As part of their 25th Anniversary celebrations, two alumni from the University of Botswana produced and directed a play acted out by UB students titled Motho le Motho Kgomo. The production transposed scenes from the era when Batswana contemplated campaigning for donation of cattle, that led to the building of the national university 25 years ago, and present day UB students who (as presented in the play) are spoiling for a riot.
The opening scene launches with riots as a few students voice their reasons for protesting in demand of their monthly stipend; it is unclear if the stipend is late or if it is a raise they want. The personal reasons for rioting are so trivial ranging from having ‘commitments’, to one being a self-proclaimed feminist and thus baying for her money.
It is unquestionable that the UB cast are good performers, as they juggle the multi-roles convincingly and spoof act as themselves (UB students). Though highly entertaining with rich nuances from every day Sekgatla speech, as almost all the cast are Bakgatla of Mochudi, the play does not give depth to the story. The university janitor, who is the vein between scenes, has an interpolation of a snippet from his own home but forever angrily rolls with rhetorical questions. The only personal revealed is that his UB student daughter, also rioting and is ashamed of her daddy as she tries to fit with the In crowd.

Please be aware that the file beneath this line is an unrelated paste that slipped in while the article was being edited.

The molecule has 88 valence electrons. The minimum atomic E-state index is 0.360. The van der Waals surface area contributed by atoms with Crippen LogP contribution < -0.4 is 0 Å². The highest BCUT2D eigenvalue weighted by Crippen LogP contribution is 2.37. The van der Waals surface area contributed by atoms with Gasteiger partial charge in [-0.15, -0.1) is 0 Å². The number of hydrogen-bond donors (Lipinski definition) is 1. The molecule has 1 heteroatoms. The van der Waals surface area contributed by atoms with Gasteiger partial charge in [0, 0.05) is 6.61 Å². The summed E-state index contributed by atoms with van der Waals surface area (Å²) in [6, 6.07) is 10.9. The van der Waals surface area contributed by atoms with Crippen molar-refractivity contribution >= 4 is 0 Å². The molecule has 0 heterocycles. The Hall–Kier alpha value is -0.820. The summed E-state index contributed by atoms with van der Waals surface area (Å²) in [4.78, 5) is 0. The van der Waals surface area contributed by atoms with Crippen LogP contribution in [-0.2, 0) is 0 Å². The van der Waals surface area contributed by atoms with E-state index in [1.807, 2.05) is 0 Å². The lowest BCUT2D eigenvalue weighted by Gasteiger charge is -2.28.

He mentions that even churches heeded the campaign and pitched in, and indeed there is a spirited church scene that, however, does not truly explore how churches took part in the process. This play also risks trivialising students grievances, as the rioters are silenced, miraculously heeding the angry janitor as the students bail out on a character named Saddam who has ‘commitments’ and must revolt. The play makes for highly entertaining viewing as it is biased towards burlesque comedy.